Have you had sudden or significant weight loss due to dietary changes?
Are you eliminating multiple food groups from your diet such as dairy, grains, fruits and meat?
Do you experience guilt, feelings of contamination or distress when having eaten something outside your dietary regime?
Is the quality of your life in areas outside of food becoming impoverished?
Do you believe it will solve many of your problems if you can just ‘eat right’?
Have your food choices created financial debt or burden?
If you believe your food eating choices may be causing you stress or physical ill health, speak to your doctor, dietician, or naturopath about your concerns, and have your general health assessed. It may be necessary to connect with a therapist to support you in finding healthful ways of relating to food.
Happy Tips for healthy Eating:
Enjoy your vices. People who live in Blue Zones around the world (known areas where people live the longest), enjoy their food and beverage vices. A piece of cake or a glass of wine can bring great pleasure in life, and may contribute to greater longevity and happiness.
Unless your values, spiritual practice, or medical advice require it, avoid rigidly eliminating entire food groups. Consider food groups as ‘sometimes’ foods and ‘everyday’ foods.
Eat meals communally when possible. Humans are social creatures and communal eating has great positive impact on human health.
Reflect on how you relate to difficult emotions and uncertainty, perhaps there is scope for you to develop a meditation practice, find a creative outlet, or invest in a few sessions with a counsellor.
Monitor how you engage with social media. Are you looking for the next ‘way to eat’ as the answer. Are you comparing yourself to others? Reflect on what you have to be grateful for in your life, and in yourself.
Eat mindfully. Slow down, and connect to your food with gratitude and enjoyment.
Emotional eating isn’t a new concept for most people. It’s not even unusual for most people to jokingly confess to reaching for the bucket of ice cream, or bag of chips after a bad day. It is certainly part of our ‘coping culture’. Whether the emotional eating is manifesting as a binge eating disorder, or whether this habit is consistently keeping you 5 kilograms above your desired weight, there appears to be something missing from the conversations we have about emotional eating. The missing link is the internal conversations we have with ourselves about our emotional eating, which evidently keep fuelling the cycle of emotional eating.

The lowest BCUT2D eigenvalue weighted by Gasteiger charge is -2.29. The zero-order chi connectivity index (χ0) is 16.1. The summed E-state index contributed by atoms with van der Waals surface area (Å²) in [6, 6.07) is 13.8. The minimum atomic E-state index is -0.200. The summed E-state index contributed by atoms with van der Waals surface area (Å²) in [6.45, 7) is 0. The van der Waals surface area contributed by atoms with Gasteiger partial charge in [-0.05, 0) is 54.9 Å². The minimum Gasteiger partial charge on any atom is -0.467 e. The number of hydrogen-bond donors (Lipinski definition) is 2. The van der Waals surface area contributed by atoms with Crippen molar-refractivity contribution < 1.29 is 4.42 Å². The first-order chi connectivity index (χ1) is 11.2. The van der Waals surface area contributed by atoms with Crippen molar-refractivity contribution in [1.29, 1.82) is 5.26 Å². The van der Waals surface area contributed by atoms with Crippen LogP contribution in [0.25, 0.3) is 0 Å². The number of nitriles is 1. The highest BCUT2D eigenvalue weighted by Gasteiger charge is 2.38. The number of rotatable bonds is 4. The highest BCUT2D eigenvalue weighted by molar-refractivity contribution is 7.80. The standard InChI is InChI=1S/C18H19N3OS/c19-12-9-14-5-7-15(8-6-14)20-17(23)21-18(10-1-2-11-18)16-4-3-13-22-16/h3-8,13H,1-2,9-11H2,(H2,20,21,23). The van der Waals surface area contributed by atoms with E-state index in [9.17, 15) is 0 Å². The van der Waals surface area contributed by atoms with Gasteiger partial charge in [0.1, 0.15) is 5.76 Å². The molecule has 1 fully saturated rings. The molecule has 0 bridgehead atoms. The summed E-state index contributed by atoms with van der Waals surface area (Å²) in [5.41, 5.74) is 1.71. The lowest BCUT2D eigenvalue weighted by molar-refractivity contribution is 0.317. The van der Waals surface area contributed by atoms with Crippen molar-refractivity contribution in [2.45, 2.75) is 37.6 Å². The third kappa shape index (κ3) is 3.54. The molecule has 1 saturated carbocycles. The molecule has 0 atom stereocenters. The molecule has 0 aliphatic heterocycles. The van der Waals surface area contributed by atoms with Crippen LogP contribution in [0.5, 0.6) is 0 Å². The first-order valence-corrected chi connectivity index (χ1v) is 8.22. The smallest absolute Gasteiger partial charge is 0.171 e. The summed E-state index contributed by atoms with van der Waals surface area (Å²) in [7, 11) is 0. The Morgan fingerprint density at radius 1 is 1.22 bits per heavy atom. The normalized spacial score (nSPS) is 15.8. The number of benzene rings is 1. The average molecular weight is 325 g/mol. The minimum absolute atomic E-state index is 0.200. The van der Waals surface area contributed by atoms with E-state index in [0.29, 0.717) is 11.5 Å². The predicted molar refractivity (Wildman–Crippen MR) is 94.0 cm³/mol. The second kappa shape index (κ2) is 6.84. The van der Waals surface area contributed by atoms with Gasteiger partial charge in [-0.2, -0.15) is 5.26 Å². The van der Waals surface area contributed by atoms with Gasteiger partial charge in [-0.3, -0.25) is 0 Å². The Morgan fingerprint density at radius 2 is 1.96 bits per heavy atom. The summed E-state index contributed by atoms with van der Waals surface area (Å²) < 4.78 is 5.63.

What all emotional eaters share is the sense of a loss of control – the urge to eat those chips is positively irresistible!! Following an emotional munch, the inner battle begins. The internal questioning of ‘why don’t you have any will power?’ or perhaps the inner critic grows louder accusing you of being weak, ‘you can’t even say no to a biscuit, how will you accomplish anything?’.
Uncomfortable emotions fuel the cravings. Our thoughts in response to these eating sessions contribute to fuelling the future ones! Getting on top of emotional eating is less about discipline and will power, than it is about discovering what unmet emotional need triggered you to reach for food as a comforting blanket in the first place. It is that emotional need that drives the emotional eating today.
Consider the possibility that your emotional eating habit arose out of need. At one stage in your life there was a time where you were left without the support that you craved, resorting to self-soothing found at the bottom of a packet of biscuits. Looking at emotional eating through this lens encourages us to see that it isn’t a character weakness – it was a resourceful way of coping and getting through a tricky time. This perspective encourages self-kindness, curiosity, and growth rather than self-criticism and condemnation.
Here are some questions to encourage you to think about the patterns of eating in your life as a purpose based behaviour rather than a personal failure:
What is your first memory of using food to manage emotions?
What was happening in your life at that time?
What emotions were you experiencing? What do you wish had happened instead?
Are there any patterns you have noticed to your emotional eating?
Consider the feeling you experience when you eat food that isn’t for hunger satiation purposes. What do you get out of this behaviour?
Who is missing from your internal support team? Most of us have an inner critic, but do you have an inner life coach? An inner life coach can support us through challenging times so we don’t reach for food to soothe our emotions.
Understanding the roots of behaviours that no longer serve us, helps us to create healthy ways of meeting those needs, that suit who we want to be today.
Natalia Fidyka is a Perth based Psychologist dedicated to cultivating wellness and authentic living!